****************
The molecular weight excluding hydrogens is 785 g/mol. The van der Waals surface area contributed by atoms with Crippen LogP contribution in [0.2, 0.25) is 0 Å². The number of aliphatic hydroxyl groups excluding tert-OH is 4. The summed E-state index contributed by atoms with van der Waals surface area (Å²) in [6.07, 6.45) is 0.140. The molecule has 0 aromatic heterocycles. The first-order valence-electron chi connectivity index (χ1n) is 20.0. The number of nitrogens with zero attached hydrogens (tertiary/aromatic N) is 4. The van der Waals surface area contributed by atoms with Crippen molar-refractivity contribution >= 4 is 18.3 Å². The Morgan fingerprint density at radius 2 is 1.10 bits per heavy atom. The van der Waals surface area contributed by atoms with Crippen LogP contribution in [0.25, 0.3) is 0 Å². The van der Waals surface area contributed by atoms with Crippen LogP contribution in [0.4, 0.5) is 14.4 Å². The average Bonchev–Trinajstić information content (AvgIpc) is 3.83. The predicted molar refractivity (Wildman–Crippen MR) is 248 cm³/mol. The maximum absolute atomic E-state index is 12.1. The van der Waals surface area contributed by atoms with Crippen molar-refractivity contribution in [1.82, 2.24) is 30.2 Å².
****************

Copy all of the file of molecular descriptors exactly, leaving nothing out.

The molecular weight excluding hydrogens is 785 g/mol. The van der Waals surface area contributed by atoms with Crippen LogP contribution in [0.2, 0.25) is 0 Å². The number of aliphatic hydroxyl groups excluding tert-OH is 4. The summed E-state index contributed by atoms with van der Waals surface area (Å²) in [6.07, 6.45) is 0.140. The molecule has 0 aromatic heterocycles. The first-order valence-electron chi connectivity index (χ1n) is 20.0. The number of nitrogens with zero attached hydrogens (tertiary/aromatic N) is 4. The van der Waals surface area contributed by atoms with Crippen molar-refractivity contribution >= 4 is 18.3 Å². The Morgan fingerprint density at radius 2 is 1.10 bits per heavy atom. The van der Waals surface area contributed by atoms with Crippen LogP contribution in [0.25, 0.3) is 0 Å². The van der Waals surface area contributed by atoms with Crippen LogP contribution in [0.4, 0.5) is 14.4 Å². The average Bonchev–Trinajstić information content (AvgIpc) is 3.83. The predicted molar refractivity (Wildman–Crippen MR) is 248 cm³/mol. The maximum absolute atomic E-state index is 12.1. The van der Waals surface area contributed by atoms with Crippen molar-refractivity contribution in [1.82, 2.24) is 30.2 Å².